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Shyu will sing in eight languages including Japanese, Javanese, Indonesian, Taiwanese, Mandarin, Tetum, Korean, and English.THE CROSSING—Donald Nally's extraordinary chamber choir from Philadelphia, dedicated to new music and hailed as “exquisite” (The New York Times), "something quite rare" (Q2 Music), and “something of a miracle” (The Philadelphia Inquirer)—presents the world premiere of ANONYMOUS MAN, a major new work from composer and Bang on a Can co-founder Michael Gordon.Shortly after the January 2012 festival, the Northern Mali conflict broke out and all Western and non-devotional music was outlawed.Exiled from the Sahara, Festival in the Desert brings its “caravan” to The Met for a rare concert.At BAM, he resumes his place in Brazil’s musical firmament, exuberantly channeling the spirit of Salvador and São Paulo with new and old songs alike.20 international productions and 43 performances by innovators and iconoclasts in dance, music, theater and film.Since becoming Executive Director in 2009, Melissa Smey has continued Miller Theatre's tradition of adventurous programming, while steering Miller toward new territory—welcoming a stylistically eclectic mix of international composers and ensembles; expanding Miller's leadership in community engagement (Pop-Up Concerts, Morningside Lights, family programs like Carnival of the Animals, and commissioning public murals in Miller's lobby); and recalibrating the gender imbalance in classical music by showcasing the work of female composers, a development hailed by The New Yorker and The New York Times.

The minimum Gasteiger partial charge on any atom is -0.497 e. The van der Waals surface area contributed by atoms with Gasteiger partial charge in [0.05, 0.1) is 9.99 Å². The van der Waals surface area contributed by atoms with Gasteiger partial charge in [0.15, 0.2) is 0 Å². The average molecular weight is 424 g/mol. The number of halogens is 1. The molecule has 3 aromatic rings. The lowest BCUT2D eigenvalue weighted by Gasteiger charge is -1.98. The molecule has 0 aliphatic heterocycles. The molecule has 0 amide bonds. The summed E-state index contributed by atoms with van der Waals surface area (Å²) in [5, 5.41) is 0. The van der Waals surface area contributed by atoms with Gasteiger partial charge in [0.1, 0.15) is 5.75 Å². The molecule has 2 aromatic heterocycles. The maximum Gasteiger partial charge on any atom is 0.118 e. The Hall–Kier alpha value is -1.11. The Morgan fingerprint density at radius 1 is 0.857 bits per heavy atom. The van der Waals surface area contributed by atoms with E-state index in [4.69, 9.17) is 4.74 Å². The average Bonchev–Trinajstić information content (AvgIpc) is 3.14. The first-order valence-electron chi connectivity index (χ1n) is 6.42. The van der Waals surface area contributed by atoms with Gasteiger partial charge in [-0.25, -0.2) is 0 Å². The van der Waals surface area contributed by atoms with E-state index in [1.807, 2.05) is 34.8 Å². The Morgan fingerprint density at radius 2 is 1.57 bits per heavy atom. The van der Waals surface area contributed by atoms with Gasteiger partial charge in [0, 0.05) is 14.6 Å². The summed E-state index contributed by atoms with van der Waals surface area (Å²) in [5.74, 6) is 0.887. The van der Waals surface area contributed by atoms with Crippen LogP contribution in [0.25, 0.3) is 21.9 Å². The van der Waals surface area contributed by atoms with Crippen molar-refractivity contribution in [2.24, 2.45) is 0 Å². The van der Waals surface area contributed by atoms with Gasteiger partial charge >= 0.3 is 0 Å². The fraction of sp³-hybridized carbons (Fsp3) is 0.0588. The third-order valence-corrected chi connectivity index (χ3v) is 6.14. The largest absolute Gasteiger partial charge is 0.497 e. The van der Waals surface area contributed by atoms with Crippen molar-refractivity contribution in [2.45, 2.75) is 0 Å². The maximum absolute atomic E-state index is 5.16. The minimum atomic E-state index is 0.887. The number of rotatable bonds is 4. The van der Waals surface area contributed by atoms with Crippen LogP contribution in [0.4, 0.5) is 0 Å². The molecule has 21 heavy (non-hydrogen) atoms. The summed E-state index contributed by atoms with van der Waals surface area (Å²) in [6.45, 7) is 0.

Held in Mali, it showcased traditional Tuareg music and music from around the world.
Zé will present an evening of samba and bossa nova reimagined as only he can.
A dauntless innovator whose records made beguiling experimental bedfellows of rock, folk, electronic music, and found sounds, Zé fell into obscurity until the 1990’s, when he was rediscovered and signed as the first artist on David Byrne’s Luaka Bop label.
Hailing from Syria and living now in Turkey, Omar Souleyman’s music is rooted in Dabke, a modern Levantine Arab folk circle dance of possible Canaanite or Phoenician origin.
Called an “unexpected preacher of love,” Souleyman has become a worldwide sensation in modern world and electronic music circles, though he began his career as a wedding singer in Syria.